- The Washington Times - Tuesday, August 16, 2022

A federal appeals court ruled Tuesday that transgender people who experience gender dysphoria are protected from discrimination under the Americans with Disabilities Act, a ruling with major implications for single-sex restrooms, sports and prisons.

The ADA specifically excludes “transvestitism,” “transsexualism,” and “gender identity disorders not resulting from physical impairments,” but the 4th U.S. Circuit Court of Appeals in Richmond ruled that “gender dysphoria” isn’t the same.

“The ADA excludes from its protection anything falling within the plain meaning of ‘gender identity disorders,’ as that term was understood ‘at the time of its enactment,’” said U.S. District Court Judge Diana Gribbon Motz, a Clinton appointee, in the 56-page decision.



“But nothing in the ADA, then or now, compels the conclusion that gender dysphoria constitutes a ‘gender identity disorder’ excluded from ADA protection,” said Judge Motz. “For these reasons, we agree with Williams that, as a matter of statutory construction, gender dysphoria is not a gender identity disorder.”

The ruling on behalf of Kesha Williams, a former inmate at the Fairfax County Adult Detention Center, was hailed by transgender-rights advocates as a pivotal victory.

“This is a huge win. There is no principled reason to exclude transgender people from our federal civil rights laws,” said Jennifer Levi, the transgender rights project director at the Gay & Lesbian Advocates & Defenders. “It’s incredibly significant for a federal appeals court to affirm that the protections in our federal disability rights laws extend to transgender people.”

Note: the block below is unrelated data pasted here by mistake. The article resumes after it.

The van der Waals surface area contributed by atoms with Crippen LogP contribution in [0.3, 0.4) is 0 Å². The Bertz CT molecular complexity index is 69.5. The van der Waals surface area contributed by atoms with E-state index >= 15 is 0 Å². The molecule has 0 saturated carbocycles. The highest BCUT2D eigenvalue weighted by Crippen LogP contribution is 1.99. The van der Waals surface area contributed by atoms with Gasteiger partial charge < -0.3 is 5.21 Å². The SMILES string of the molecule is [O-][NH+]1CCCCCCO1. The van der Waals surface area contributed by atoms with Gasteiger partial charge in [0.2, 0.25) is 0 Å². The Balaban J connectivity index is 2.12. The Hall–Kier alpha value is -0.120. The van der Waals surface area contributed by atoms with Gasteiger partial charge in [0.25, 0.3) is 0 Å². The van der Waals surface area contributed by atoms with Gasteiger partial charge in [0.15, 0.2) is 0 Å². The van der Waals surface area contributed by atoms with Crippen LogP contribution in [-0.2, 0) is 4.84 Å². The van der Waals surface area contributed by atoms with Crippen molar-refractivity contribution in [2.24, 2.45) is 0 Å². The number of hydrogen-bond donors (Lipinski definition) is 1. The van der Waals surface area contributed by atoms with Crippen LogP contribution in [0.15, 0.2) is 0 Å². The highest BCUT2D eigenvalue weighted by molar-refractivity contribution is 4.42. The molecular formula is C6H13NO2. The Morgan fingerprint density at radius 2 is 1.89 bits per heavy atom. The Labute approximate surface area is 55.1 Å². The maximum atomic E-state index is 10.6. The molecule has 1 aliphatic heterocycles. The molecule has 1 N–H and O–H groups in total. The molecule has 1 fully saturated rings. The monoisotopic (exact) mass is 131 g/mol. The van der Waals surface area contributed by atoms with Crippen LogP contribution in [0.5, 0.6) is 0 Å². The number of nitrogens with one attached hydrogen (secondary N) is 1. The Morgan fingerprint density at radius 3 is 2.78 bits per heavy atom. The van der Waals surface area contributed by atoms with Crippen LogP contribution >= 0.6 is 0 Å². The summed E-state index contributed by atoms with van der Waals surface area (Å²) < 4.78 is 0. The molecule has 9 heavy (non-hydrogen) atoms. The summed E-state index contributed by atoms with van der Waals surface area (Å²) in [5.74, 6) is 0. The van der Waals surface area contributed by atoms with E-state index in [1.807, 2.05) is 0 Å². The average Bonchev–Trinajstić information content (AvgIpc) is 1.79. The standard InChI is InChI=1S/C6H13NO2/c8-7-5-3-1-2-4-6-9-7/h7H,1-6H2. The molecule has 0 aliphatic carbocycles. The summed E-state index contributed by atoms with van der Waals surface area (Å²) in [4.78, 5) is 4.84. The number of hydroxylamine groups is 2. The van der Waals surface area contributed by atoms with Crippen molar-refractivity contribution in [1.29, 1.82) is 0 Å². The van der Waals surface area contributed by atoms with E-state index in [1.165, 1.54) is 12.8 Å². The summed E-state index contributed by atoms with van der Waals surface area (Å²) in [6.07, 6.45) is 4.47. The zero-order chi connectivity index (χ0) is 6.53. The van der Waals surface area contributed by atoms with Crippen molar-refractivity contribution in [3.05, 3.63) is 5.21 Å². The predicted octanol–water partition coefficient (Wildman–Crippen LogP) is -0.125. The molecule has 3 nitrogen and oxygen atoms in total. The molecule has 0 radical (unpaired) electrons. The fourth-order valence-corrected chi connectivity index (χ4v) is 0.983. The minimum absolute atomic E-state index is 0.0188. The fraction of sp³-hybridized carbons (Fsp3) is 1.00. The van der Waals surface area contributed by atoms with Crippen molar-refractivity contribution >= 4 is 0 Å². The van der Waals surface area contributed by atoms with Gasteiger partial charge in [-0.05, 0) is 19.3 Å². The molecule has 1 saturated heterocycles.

The decision, which reversed the trial-court ruling, could remove remaining barriers to male-born inmates with a gender-dysphoria diagnosis from being housed in female corrections facilities nationwide.

Joshua Block, staff attorney at the American Civil Liberties Union’s LGBTQ & HIV Project, said the “effort to exclude transgender people from their rightful protections under the ADA was always baseless and discriminatory.”

“Transgender people are denied a multitude of reasonable rights and accommodations, particularly while incarcerated, and today’s ruling is a step forward for their fairness and equality,” Mr. Block said.

Meanwhile, advocates of single-sex facilities and categories blasted the ruling.

“Absolutely bonkers decision out of 4th Circuit,” tweeted Keep Prisons Single Sex USA. “’Gender dysphoria’ is not the same as ‘gender identity disorder’ therefore, ‘GD’ is covered under the Americans with Disabilities Act even though being ‘trans’ itself not considered a disability.”

Indeed, the ruling suggests that gender dysphoria is in fact a disability, a contentious view within the LGBTQ community.

“On one hand, reading the law to include transgender people gives them added legal protections,” said the analysis by the Washington Blade, an LGBTQ publication. “On the other hand, transgender advocates have fighting hard for years to make the case being transgender isn’t a mental disorder.”

The lawsuit filed against Fairfax County Sheriff Stacey Kincaid said that the inmate incarcerated in 2018 was initially assigned to a female housing unit, but transferred to the male facility after telling a nurse that she still had male genitalia.

Williams went two weeks without “her prescribed hormone medication for gender dysphoria,” and “began experiencing significant mental and emotional distress.”

Williams was also “repeatedly harassed her regarding her sex and gender identity” by inmates as well as prison deputies who called her “mister,” “sir,” “he,” and “gentleman.” Williams sued after being released in May 2019.

• Valerie Richardson can be reached at vrichardson@washingtontimes.com.

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